Keysar believes this research has important implications, particularly in global business, in which companies work with foreign suppliers and customers on a daily basis.
Even though a person’s gut instinct may be to trust these people less, the data show that if they are using a foreign language, they might be more honest.
WHAT ARE THE NINE WAYS TO SPOT A LIAR?
The big pause: Lying is quite a complex process for the body and brain to deal with. First your brain produces the truth which it then has to suppress before inventing the lie and the performance of that lie.
This often leads to a longer pause than normal before answering, plus a verbal stalling technique like ‘Why do you ask that?’ rather than a direct and open response.
The eye dart: Humans have more eye expressions than any other animal and our eyes can give away if we’re trying to hide something.
When we look up to our left to think we’re often accessing recalled memory, but when our eyes roll up to our right we can be thinking more creatively. Also, the guilt of a lie often makes people use an eye contact cut-off gesture, such as looking down or away.
The lost breath: Bending the truth causes an instant stress response in most people, meaning the fight or flight mechanisms are activated.
The mouth dries, the body sweats more, the pulse rate quickens and the rhythm of the breathing changes to shorter, shallower breaths that can often be both seen and heard.
Overcompensating: A liar will often over-perform, both speaking and gesticulating too much in a bid to be more convincing. These over the top body language rituals can involve too much eye contact (often without blinking!) and over-emphatic gesticulation.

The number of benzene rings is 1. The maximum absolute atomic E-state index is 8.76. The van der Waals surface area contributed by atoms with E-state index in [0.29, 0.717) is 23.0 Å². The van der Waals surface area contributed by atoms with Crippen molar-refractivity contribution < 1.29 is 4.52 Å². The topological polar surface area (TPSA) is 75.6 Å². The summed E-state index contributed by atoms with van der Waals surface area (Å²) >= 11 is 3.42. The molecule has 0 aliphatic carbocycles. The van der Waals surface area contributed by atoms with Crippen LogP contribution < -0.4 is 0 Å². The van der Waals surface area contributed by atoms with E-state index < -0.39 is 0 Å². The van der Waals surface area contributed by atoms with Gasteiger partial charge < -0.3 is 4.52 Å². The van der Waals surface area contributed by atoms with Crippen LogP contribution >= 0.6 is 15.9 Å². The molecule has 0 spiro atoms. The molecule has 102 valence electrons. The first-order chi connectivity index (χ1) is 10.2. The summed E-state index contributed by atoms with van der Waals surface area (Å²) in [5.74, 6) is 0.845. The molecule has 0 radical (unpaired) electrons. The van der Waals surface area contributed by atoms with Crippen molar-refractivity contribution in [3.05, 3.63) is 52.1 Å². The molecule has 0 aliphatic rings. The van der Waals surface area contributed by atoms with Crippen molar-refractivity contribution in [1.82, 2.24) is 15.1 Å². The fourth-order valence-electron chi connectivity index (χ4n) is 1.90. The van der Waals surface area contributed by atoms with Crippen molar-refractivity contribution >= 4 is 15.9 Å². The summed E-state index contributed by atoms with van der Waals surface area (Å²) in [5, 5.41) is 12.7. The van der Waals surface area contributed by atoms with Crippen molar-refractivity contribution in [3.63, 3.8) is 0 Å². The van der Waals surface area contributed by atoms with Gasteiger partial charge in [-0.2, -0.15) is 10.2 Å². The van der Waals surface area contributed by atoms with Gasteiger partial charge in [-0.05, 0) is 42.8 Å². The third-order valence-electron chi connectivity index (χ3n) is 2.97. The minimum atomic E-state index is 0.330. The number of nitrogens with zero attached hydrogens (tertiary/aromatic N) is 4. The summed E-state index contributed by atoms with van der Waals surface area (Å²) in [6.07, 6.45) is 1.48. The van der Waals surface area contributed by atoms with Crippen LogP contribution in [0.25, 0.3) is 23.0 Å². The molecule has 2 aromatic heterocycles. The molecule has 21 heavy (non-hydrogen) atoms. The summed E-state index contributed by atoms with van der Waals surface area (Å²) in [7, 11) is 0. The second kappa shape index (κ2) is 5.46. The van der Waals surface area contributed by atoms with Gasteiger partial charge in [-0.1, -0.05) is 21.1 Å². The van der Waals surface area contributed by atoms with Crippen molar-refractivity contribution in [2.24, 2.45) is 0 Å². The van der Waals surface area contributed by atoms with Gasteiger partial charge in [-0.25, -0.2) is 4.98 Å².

The more someone gesticulates, the more likely it is they might be fibbing (stock image)
The poker face: Although some people prefer to employ the poker face, many assume less is more and almost shut down in terms of movement and eye contact when they’re being economical with the truth.
The face hide: When someone tells a lie they often suffer a strong desire to hide their face from their audience. This can lead to a partial cut-off gesture like the well-know nose touch or mouth-cover.
Self-comfort touches: The stress and discomfort of lying often produces gestures that are aimed at comforting the liar, such as rocking, hair-stroking or twiddling or playing with wedding rings. We all tend to use self-comfort gestures but this will increase dramatically when someone is fibbing.
Micro-gestures: These are very small gestures or facial expressions that can flash across the face so quickly they are difficult to see. Experts will often use filmed footage that is then slowed down to pick up on the true body language response emerging in the middle of the performed lie.
The best time to spot these in real life is to look for the facial expression that occurs after the liar has finished speaking. The mouth might skew or the eyes roll in an instant give-away.
Heckling hands: The hardest body parts to act with are the hands or feet and liars often struggle to keep them on-message while they lie.
When the gestures and the words are at odds it’s called incongruent gesticulation and it’s often the hands or feet that are telling the truth.